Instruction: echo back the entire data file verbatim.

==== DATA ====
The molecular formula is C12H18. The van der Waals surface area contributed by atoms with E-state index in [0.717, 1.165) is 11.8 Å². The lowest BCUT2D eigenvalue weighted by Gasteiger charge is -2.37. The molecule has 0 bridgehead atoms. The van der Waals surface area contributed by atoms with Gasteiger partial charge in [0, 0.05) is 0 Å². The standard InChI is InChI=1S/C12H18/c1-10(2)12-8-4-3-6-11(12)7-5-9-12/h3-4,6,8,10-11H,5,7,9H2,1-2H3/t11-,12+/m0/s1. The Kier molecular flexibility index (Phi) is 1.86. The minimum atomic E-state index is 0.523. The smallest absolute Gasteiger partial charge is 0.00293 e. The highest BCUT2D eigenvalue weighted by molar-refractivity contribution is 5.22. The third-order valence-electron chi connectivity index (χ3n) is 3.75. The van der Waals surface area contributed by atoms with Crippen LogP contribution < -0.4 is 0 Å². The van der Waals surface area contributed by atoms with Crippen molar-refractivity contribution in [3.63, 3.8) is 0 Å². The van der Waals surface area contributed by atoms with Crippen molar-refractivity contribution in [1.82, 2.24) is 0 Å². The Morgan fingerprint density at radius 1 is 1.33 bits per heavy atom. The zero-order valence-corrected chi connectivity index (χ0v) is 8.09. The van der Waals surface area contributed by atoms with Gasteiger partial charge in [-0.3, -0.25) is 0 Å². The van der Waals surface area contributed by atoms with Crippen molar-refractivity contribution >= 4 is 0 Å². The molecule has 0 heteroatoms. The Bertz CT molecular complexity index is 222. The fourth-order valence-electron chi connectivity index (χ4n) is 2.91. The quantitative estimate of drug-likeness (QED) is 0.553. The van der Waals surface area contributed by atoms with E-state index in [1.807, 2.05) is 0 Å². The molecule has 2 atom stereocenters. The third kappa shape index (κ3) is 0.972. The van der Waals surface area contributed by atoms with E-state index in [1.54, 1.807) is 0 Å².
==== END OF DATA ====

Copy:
The molecular formula is C12H18. The van der Waals surface area contributed by atoms with E-state index in [0.717, 1.165) is 11.8 Å². The lowest BCUT2D eigenvalue weighted by Gasteiger charge is -2.37. The molecule has 0 bridgehead atoms. The van der Waals surface area contributed by atoms with Gasteiger partial charge in [0, 0.05) is 0 Å². The standard InChI is InChI=1S/C12H18/c1-10(2)12-8-4-3-6-11(12)7-5-9-12/h3-4,6,8,10-11H,5,7,9H2,1-2H3/t11-,12+/m0/s1. The Kier molecular flexibility index (Phi) is 1.86. The minimum atomic E-state index is 0.523. The smallest absolute Gasteiger partial charge is 0.00293 e. The highest BCUT2D eigenvalue weighted by molar-refractivity contribution is 5.22. The third-order valence-electron chi connectivity index (χ3n) is 3.75. The van der Waals surface area contributed by atoms with Crippen LogP contribution < -0.4 is 0 Å². The van der Waals surface area contributed by atoms with Crippen molar-refractivity contribution in [3.63, 3.8) is 0 Å². The van der Waals surface area contributed by atoms with Crippen molar-refractivity contribution in [1.82, 2.24) is 0 Å². The Morgan fingerprint density at radius 1 is 1.33 bits per heavy atom. The zero-order valence-corrected chi connectivity index (χ0v) is 8.09. The van der Waals surface area contributed by atoms with Gasteiger partial charge in [-0.3, -0.25) is 0 Å². The van der Waals surface area contributed by atoms with Crippen molar-refractivity contribution >= 4 is 0 Å². The molecule has 0 heteroatoms. The Bertz CT molecular complexity index is 222. The fourth-order valence-electron chi connectivity index (χ4n) is 2.91. The quantitative estimate of drug-likeness (QED) is 0.553. The van der Waals surface area contributed by atoms with E-state index in [1.807, 2.05) is 0 Å². The molecule has 2 atom stereocenters. The third kappa shape index (κ3) is 0.972. The van der Waals surface area contributed by atoms with E-state index in [1.54, 1.807) is 0 Å².